3. Two juniors–Spencer Dinwiddie and Khem Birch–made somewhat surprising decisions to leave school a year early. Dinwiddie is projected to be a mid-second round pick after his stock was hurt following a season-ending ACL tear in January. He averaged 14.7 points, 3.8 assists, and 3.1 rebounds per game last season before his injury and his all-court game could translate well to the NBA, but coming off an injury his stock will be relatively low. Birch is probably more like a late second round pick and probably more likely to go undrafted. Birch played sporadically at Pittsburgh before transferring to UNLV, but showed some of the skills that made him a highly coveted player coming into college as he averaged 11.5 points, 10.2 rebounds, and 3.8 blocks per game last season while picking up Mountain West Defensive Player of the Year honors.
  4. Myles Turner, the #2 prospect in the class of 2014 and only uncommitted top prospect, will announce his decision on Wednesday at 4 PM on ESPNU. Turner has narrowed down his list to Duke, Kansas, Ohio State, Oklahoma State, Southern Methodist, Texas, and Texas A&M. Yeah, that’s not really narrow. There were some rumors that Turner was leaning towards Kansas and had been waiting on a decision from Joel Embiid, but it over two weeks since Embiid declared for the NBA Draft and Turner has not committed yet so we would not read too much into that.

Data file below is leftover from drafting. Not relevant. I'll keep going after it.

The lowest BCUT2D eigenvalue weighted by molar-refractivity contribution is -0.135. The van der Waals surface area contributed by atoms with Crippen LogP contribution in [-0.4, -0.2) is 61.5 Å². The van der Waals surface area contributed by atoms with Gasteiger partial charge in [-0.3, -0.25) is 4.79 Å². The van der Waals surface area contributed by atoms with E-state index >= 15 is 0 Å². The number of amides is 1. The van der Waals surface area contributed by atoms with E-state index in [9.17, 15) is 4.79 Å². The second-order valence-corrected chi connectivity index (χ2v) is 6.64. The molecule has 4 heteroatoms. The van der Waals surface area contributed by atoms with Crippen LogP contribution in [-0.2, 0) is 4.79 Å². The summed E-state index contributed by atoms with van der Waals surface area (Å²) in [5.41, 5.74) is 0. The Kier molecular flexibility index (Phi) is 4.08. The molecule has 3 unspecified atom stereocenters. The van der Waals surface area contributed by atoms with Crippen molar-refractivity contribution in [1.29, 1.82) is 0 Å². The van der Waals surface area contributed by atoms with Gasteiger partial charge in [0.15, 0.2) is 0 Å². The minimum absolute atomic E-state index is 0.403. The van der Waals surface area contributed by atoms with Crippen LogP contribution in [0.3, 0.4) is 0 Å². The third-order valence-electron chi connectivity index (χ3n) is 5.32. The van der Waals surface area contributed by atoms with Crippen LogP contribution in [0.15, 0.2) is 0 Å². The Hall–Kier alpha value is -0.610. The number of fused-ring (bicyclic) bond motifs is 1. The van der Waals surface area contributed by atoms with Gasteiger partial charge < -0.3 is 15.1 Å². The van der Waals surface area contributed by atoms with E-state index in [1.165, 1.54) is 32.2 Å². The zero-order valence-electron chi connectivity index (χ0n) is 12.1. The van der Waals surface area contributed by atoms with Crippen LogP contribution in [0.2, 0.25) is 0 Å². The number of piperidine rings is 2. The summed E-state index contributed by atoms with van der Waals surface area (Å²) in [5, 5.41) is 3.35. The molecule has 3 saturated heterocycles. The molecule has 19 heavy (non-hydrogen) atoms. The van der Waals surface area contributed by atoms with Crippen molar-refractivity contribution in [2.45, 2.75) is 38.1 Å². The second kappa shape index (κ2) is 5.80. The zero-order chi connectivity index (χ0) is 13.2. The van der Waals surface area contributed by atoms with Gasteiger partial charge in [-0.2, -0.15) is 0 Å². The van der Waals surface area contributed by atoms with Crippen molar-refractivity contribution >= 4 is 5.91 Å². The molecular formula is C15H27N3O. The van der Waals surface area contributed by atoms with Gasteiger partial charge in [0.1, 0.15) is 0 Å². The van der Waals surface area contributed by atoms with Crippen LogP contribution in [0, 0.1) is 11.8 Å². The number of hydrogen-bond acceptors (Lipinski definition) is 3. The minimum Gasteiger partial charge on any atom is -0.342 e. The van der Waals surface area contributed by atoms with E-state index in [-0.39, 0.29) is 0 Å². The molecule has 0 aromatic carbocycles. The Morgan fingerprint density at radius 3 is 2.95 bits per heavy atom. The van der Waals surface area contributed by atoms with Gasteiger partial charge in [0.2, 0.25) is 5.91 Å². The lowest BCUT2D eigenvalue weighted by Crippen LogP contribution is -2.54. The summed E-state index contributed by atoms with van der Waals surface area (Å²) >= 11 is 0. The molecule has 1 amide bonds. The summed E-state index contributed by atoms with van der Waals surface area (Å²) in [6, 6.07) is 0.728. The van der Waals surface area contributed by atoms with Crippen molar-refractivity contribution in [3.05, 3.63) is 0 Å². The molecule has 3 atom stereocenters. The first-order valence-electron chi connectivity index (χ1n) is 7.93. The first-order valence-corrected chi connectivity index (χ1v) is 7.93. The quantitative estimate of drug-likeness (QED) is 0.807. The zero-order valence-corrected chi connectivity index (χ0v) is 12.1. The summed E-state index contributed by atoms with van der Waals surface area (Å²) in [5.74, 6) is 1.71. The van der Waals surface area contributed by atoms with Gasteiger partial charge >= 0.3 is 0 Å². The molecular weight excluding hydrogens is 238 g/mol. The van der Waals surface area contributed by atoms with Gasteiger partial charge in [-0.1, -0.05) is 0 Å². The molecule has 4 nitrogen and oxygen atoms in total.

5. We will end today with some new developments in two longstanding legal cases involving college basketball players. The more well-known case involves Dez Wells, who reached a settlement with Xavier after he was expelled from the school on what he calls a false rape allegation. We are not privy to all the details of what happened in the Wells case, but from what has been publicly released we would call the school’s handling of the case “questionable” at best. The other case, which probably still will have a few more turns to it involves former Oklahoma State basketball player Darrell Williams, who was accused of sexually assaulting two women at an off-campus party in 2010. An Oklahoma court has overturned the conviction based in part because two jurors visited the crime scene and discussed the visit during deliberations. While this is good news for Williams, the District Attorney is still deciding on whether or not to retry the case so he may not be out of the woods yet.
Share this story

Morning Five: 03.14.14 Edition

Posted by nvr1983 on March 14th, 2014

morning5